The move to defang the 2012 retrospective tax law will boost investor sentiment
By Mukesh Butani & Tarun Jain
Sovereignty’s manifestation, especially in contemporary civilisation, is shaped by pragmatism and due process. Bill of rights, constitutionalism, an independent judiciary, etc, within the domestic context, coupled with international law principles and extensive treaty framework, regiment the limits and exercise of sovereignty. This is no different when it comes to tax. Subscribing to international treaties governing taxation rights and limits of tax, such as those under the bilateral double taxation treaties or WTO agreements—in vogue for decades now—or the more recent Multilateral Instrument reflects the contemporary scenario where exclusive national sovereignty is replaced with pooled exercise of taxation powers by treaty partners. In such a paradigm, asserting unbridled tax sovereignty is, at the very least, incongruent with the progressive international outlook that our nation portrays.
The FM, on August 5, introduced a Bill to amend the provisions of the Income Tax Act, 1961, as amended by the Finance Act 2012 to reverse the Supreme Court’s landmark decision in Vodafone. The SC had inter alia impressed upon the lawmakers the need for legal certainty to promote FDI, thereby scuttling an ominous tax demand enforced retrospectively upon offshore reorganisation of Indian corporate structures and assets. The government of the day, even though it was wise and open to review the omnibus anti-avoidance provisions (GAAR), did not relent and continued to claim its sovereign entitlement to employ tax measures with retrospective effect. As was expected, the 2012 law drew the ire of investors as well as global taxpayer fraternity.
Be it the solemn assurance of the former FM in Parliament, declaring off-limits any future retrospective legislation, or the 2014 administrative curtailment of tax-officer’s discretion to reopen past cases and effectively scuttle them, or the 2016 settlement scheme proposing to close disputes upon payment of principal tax dues alone, investors were not impressed by half-baked amelioration measures. Constitutional challenges were raised in courts and international fora alike, spreading thin the Centre’s resources in defending its tax policy and the 2012 law. In particular, the flurry of precipitate action initiated in other countries by Cairn to enforce the Hague Tribunal award it secured by invoking Bilateral Investment Treaty invited bad press for the nation, with international media characterising the government as unkind and arrogant—despite its otherwise decent, if not impressive, record of tax reforms (GST etc).
The Centre has, in the ‘object’ statement appended to the 2021 Bill, acknowledged that the tax demand arising out of the retrospective tax policy “continues to be a sore point with potential investors” whereas “quick recovery of the economy after the COVID-19 pandemic is the need of the hour and foreign investment has an important role to play in promoting faster economic growth and employment.” The 2021 Bill proposes to (a) “provide that no tax demand shall be raised in future on the basis of the said retrospective amendment”, (b) nullify the demand in pending cases, and (c) refund the tax already collected. This Bill, if passed by Parliament, won’t result in withdrawal of the 2012 amendment, and would instead only limit the latter’s application in cases where the taxpayer agrees to withdraw all claims and undertakes to refrain from any recovery action in future. The 2012 law would continue to remain but sans its harshness, and prospective application, unless the concerned taxpayer does not wish to settle.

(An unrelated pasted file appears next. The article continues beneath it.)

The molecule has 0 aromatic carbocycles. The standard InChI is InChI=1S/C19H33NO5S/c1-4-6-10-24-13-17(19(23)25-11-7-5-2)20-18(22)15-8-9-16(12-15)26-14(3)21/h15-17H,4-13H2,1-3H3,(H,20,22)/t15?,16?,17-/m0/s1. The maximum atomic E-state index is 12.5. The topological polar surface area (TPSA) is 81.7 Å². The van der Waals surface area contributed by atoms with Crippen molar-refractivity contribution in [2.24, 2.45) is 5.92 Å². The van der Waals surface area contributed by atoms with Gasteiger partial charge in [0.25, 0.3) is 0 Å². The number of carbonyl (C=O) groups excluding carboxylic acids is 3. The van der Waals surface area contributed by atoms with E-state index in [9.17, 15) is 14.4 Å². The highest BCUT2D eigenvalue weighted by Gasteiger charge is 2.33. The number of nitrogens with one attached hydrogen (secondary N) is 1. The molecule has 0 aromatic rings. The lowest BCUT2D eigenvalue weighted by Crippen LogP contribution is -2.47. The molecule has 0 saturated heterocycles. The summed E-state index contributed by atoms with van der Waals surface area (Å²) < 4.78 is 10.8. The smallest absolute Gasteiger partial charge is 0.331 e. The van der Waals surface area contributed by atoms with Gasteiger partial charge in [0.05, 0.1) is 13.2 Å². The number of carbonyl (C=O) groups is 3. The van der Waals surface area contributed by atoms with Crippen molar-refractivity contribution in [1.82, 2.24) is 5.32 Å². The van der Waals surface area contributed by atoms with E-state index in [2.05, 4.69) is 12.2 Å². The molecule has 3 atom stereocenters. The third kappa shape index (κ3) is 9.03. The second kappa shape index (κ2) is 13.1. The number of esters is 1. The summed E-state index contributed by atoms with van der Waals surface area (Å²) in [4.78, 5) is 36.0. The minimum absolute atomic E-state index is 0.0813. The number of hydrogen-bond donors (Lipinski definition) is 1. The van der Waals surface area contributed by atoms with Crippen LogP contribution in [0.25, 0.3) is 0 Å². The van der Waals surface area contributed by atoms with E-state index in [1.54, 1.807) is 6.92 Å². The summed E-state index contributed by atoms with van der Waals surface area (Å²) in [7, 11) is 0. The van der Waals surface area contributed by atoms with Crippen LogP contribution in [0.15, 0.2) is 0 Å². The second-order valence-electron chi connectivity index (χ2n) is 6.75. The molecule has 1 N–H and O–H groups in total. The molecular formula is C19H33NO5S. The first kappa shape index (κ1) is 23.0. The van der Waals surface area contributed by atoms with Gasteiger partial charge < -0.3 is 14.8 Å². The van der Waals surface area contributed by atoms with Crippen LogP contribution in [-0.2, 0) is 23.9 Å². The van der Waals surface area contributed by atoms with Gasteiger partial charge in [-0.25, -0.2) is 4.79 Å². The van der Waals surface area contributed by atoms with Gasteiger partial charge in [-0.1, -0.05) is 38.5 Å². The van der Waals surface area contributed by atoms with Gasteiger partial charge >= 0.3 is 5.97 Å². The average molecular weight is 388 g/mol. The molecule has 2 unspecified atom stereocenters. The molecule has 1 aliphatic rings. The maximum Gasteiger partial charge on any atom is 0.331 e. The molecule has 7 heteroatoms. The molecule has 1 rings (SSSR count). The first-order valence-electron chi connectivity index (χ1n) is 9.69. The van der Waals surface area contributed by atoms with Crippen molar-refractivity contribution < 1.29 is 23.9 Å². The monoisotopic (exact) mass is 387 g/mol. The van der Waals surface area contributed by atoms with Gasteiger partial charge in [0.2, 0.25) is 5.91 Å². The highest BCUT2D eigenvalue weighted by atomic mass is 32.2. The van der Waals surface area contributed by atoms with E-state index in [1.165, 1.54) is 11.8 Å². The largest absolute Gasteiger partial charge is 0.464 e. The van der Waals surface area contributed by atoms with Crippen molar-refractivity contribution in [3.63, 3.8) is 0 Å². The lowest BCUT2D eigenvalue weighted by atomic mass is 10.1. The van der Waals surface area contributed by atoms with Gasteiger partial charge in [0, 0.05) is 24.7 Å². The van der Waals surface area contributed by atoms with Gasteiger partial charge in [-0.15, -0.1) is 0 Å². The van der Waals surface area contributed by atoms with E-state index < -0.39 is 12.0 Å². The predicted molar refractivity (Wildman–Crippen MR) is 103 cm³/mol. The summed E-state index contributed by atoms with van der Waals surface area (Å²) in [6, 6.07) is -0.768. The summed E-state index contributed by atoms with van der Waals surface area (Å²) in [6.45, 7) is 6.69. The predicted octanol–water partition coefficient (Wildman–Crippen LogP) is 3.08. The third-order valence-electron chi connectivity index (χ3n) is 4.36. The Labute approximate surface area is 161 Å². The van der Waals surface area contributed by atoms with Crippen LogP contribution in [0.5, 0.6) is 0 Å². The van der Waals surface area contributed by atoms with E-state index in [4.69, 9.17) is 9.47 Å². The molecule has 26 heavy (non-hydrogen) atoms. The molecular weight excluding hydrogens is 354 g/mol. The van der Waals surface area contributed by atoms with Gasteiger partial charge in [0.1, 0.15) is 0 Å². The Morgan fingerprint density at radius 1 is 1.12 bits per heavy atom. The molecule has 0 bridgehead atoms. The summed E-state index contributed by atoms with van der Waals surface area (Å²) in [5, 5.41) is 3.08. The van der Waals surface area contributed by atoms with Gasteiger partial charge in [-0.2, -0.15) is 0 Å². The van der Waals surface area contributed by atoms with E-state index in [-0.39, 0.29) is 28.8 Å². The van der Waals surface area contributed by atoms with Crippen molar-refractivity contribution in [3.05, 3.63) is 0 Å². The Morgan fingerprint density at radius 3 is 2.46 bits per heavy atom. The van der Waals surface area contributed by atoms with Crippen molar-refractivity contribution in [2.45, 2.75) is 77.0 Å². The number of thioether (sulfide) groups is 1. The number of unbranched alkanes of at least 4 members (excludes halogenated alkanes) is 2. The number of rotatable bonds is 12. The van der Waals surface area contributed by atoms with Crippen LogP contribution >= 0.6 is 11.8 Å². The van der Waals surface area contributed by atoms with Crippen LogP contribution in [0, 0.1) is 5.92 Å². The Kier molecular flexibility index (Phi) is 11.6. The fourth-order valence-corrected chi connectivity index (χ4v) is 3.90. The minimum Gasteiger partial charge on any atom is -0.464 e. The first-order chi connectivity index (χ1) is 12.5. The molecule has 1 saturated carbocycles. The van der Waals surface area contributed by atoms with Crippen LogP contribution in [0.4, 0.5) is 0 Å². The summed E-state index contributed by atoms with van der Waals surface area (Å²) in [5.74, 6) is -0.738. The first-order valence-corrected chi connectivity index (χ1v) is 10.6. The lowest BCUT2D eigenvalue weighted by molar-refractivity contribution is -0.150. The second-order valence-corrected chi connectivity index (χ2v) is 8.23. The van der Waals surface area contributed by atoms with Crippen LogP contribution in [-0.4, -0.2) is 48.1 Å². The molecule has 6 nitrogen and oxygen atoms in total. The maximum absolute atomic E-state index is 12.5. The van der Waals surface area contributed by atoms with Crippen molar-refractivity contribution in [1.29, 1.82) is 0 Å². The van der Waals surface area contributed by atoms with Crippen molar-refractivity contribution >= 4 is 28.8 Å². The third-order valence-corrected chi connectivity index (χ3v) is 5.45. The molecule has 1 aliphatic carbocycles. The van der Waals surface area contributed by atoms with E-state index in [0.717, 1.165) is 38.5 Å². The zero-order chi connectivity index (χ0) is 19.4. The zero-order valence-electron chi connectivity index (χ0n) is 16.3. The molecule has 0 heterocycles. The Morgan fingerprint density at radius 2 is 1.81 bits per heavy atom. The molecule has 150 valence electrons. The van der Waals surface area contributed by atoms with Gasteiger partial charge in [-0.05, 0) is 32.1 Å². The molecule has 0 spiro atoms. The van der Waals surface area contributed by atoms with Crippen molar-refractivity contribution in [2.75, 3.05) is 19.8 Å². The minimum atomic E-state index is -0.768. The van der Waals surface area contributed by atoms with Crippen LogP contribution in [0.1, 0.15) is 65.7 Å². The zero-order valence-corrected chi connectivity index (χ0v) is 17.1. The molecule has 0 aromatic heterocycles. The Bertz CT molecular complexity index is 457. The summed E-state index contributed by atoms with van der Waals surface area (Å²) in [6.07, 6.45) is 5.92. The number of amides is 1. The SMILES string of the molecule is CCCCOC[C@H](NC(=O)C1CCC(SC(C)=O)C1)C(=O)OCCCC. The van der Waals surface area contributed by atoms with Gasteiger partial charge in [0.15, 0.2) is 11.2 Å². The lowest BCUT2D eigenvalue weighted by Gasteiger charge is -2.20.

A key question is, if the government is indeed magnanimous, then why are case-specific conditions attached to the application of the new proposal, and instead, why not withdraw the retrospective law wholesale. Mere reversal of the 2012 law would imply a one-sided concession by the government where it foregoes its claims whereas the private parties can continue to litigate and press for restitution measures. With the conditionalities, the government would ensure that there is no windfall or undue favour to any party, and that the issue stands resolved only when the taxpayer is aligned with the objective of giving a complete quietus to the dispute.
What next? First, the withdrawal will soothe investors’ nerves, especially those that are keen on India’s growth story, but have been dithering, citing lack of investor protection. This move is likely to boost investor sentiment, coupled with 15% corporate tax rate for manufacturing, exemption of income for investments by sovereign wealth and pension funds, etc, besides the major clean-up due to settlement of tax disputes. Second, the 2012 law has been applied retrospectively only in 17 cases, Vodafone and Cairn being the most prominent. It is obvious that their complexities and stakes were such that they could not be settled under Vivad-se-Vishwas or other amnesty schemes. Also, the refund obligation may result in outflow of Rs 80 billion. This is a small price to pay considering the funds required for economic recovery. Third, by reversing the retrospective application, the government has now got an upper-hand in economic diplomacy generally and particularly in the ongoing negotiations for larger economic partnerships with the EU and the UK, considering both Vodafone and Cairn are from these jurisdictions. The move will give a fillip to FDI, Gift-City, Sovereign-Wealth Funds, Pension Funds, and other prominent investments avenues. Notwithstanding the delay in the change of stance, there appears to be no perceivable downside, and it is certainly a harbinger of economic activity and growth.
The author is Partners, BMR Legal
Views are personal